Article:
Rent here is normally paid every six months, and usually costs no more than RD$1500/month (about $40) including water and electricity, because nobody pays that anyway.  While being American in a third world country has its perks (lots of juice, hugs, and people wanting to be your friend), there are also downsides.  It is assumed that because I’m white, I’m rich.  Though my volunteer salary would tell you otherwise, the rental price of my future house unfortunately fell victim to this prejudice.  Although we explained to the landlord that I’m a volunteer, get paid very little, and am here to benefit the community, he upped the price to nearly double what I should be paying.  We were able to talk him down a little, but he’s fixed at RD$2500/month, which I’ll pay every six months.  Being charged so much simply because of the color of my skin disappointed me, but after weighing the pros and cons, I’m left with no worthy alternatives.  Ultimately, the house is safe, surrounded by lovely neighbors, in a quiet part of town, and still within my budget.  I plan to move August 15th, after someone from Peace Corps comes and gives final approval.

Dancing during the Reinado, Patronales week

Dancing during the Reinado, Patronales week

Until then, I’m working on finishing my community and organizational diagnostics.  We have our 3-month In Service Training (IST) August 6-9th, for which we go to the capital with our project partner and share our findings in a 20-minute presentation in Spanish.  Like living with a host family, the diagnostic has helped me to integrate, and lets people know why I’m here.  It also has allowed me to better understand Pescadería – what services and businesses exist, how people earn money, its history, the living conditions and education levels of its inhabitants, what kind of groups or associations are active, what the community lacks, etc. – and La Cabrita – project history, plans, financial situation, organizational structure, etc.  After interviewing numerous community members and key contacts, and sitting in on various meetings and activities with members of La Cabrita, I’m starting to develop a better idea of how I’ll be able to help.  Once my diagnostic is complete, I’ll share what I’ve learned, and ideas of how I hope to serve Pescadería and La Cabrita over the next two years.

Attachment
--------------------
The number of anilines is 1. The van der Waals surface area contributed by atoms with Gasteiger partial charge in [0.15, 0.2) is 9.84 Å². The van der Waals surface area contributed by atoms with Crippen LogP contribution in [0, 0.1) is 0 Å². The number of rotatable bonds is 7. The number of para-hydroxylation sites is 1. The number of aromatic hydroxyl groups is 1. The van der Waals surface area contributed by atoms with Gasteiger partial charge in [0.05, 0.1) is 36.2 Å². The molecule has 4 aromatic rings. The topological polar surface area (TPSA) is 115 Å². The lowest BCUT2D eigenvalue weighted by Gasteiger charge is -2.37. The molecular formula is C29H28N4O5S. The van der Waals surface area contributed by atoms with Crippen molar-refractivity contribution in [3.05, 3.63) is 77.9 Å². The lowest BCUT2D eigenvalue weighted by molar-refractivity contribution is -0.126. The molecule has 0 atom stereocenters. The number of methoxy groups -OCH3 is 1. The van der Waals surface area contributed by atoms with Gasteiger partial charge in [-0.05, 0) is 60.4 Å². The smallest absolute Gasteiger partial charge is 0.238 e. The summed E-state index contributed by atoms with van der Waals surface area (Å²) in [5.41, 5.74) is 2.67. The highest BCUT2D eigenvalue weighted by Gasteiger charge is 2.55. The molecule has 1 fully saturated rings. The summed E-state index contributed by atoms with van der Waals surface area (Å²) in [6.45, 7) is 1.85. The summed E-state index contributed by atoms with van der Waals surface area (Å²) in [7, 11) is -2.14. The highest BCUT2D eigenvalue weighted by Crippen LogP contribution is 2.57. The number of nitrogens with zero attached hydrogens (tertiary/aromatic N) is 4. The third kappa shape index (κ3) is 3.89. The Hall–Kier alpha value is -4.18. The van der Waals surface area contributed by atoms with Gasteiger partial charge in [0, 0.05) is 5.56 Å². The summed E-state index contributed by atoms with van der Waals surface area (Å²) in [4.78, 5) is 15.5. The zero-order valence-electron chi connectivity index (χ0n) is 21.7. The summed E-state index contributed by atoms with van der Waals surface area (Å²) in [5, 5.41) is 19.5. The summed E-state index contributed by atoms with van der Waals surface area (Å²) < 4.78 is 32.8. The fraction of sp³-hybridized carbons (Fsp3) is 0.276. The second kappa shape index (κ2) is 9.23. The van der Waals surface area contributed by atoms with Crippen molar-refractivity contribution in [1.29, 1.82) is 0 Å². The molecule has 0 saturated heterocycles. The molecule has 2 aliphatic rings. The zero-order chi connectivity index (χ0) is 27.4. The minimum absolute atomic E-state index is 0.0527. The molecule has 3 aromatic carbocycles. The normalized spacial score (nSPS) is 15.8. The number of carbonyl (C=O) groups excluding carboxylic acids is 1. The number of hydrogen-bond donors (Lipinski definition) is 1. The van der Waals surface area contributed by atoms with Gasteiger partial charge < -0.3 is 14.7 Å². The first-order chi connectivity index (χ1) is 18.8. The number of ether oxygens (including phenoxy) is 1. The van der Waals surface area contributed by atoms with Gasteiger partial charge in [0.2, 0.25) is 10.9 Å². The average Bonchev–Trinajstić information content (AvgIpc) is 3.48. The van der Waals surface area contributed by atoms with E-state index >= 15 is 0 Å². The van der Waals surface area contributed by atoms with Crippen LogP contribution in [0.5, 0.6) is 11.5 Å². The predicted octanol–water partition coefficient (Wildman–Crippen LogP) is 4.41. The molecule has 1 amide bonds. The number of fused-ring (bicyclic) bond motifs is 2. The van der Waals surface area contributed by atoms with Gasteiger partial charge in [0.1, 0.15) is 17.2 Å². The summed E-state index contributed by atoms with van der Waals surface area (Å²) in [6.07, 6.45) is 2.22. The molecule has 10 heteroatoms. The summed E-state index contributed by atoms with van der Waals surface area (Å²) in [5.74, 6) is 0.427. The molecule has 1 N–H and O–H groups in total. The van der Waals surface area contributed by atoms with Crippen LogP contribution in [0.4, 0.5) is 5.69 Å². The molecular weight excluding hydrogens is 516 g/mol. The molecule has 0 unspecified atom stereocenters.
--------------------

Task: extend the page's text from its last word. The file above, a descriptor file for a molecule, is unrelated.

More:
Group at La Playita, Samaná

One Response to “Diagnostic and Discrimination”

  1. mindyweschler July 19, 2013 at 10:39 pm #

    Wow!! The girls are precious. Can’t wait to meet them. I’d better start my Spanish lessons soon. The beach is to die for, how long can I stay? And chicken slaw, yum!!! Great work on getting the house. I know you didn’t want to go down without a fight and I know you did your best. I’m very excited for you to have your very own house and i’m just happy that it’s clean and safe and that you love your neighbors who will watch out for you…..Great that your peeps there helped you out….
    Love, MOM

Leave a Reply

Fill in your details below or click an icon to log in:

WordPress.com Logo

You are commenting using your WordPress.com account. Log Out /  Change )

Google photo

You are commenting using your Google account. Log Out /  Change )

Twitter picture

You are commenting using your Twitter account. Log Out /  Change )

Facebook photo

You are commenting using your Facebook account. Log Out /  Change )

Connecting to %s

%d bloggers like this: